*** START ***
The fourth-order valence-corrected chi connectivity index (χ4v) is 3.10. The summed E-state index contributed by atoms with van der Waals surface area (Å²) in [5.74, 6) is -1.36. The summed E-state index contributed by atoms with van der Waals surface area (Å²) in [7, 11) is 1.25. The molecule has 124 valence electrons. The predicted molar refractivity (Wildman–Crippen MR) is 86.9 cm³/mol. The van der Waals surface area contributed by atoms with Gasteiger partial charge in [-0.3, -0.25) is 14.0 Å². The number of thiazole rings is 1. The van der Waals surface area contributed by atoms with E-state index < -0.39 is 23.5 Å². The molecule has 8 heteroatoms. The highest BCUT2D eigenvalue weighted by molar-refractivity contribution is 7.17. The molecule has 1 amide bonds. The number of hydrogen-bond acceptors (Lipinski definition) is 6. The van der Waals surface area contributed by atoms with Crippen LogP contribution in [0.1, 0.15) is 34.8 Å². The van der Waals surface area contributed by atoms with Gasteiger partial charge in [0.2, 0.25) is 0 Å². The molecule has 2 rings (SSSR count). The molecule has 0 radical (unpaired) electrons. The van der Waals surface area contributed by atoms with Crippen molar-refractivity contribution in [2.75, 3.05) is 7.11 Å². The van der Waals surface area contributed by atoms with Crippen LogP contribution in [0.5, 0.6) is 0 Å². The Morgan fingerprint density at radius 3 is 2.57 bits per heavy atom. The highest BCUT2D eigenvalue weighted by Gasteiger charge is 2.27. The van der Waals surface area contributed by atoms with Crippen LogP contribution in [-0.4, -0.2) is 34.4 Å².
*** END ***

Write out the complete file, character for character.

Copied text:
The fourth-order valence-corrected chi connectivity index (χ4v) is 3.10. The summed E-state index contributed by atoms with van der Waals surface area (Å²) in [5.74, 6) is -1.36. The summed E-state index contributed by atoms with van der Waals surface area (Å²) in [7, 11) is 1.25. The molecule has 124 valence electrons. The predicted molar refractivity (Wildman–Crippen MR) is 86.9 cm³/mol. The van der Waals surface area contributed by atoms with Gasteiger partial charge in [-0.3, -0.25) is 14.0 Å². The number of thiazole rings is 1. The van der Waals surface area contributed by atoms with E-state index < -0.39 is 23.5 Å². The molecule has 8 heteroatoms. The highest BCUT2D eigenvalue weighted by molar-refractivity contribution is 7.17. The molecule has 1 amide bonds. The number of hydrogen-bond acceptors (Lipinski definition) is 6. The van der Waals surface area contributed by atoms with Crippen LogP contribution in [0.1, 0.15) is 34.8 Å². The van der Waals surface area contributed by atoms with Gasteiger partial charge in [0.2, 0.25) is 0 Å². The molecule has 2 rings (SSSR count). The molecule has 0 radical (unpaired) electrons. The van der Waals surface area contributed by atoms with Crippen molar-refractivity contribution in [2.75, 3.05) is 7.11 Å². The van der Waals surface area contributed by atoms with Crippen LogP contribution in [0.5, 0.6) is 0 Å². The Morgan fingerprint density at radius 3 is 2.57 bits per heavy atom. The highest BCUT2D eigenvalue weighted by Gasteiger charge is 2.27. The van der Waals surface area contributed by atoms with Crippen LogP contribution in [-0.4, -0.2) is 34.4 Å².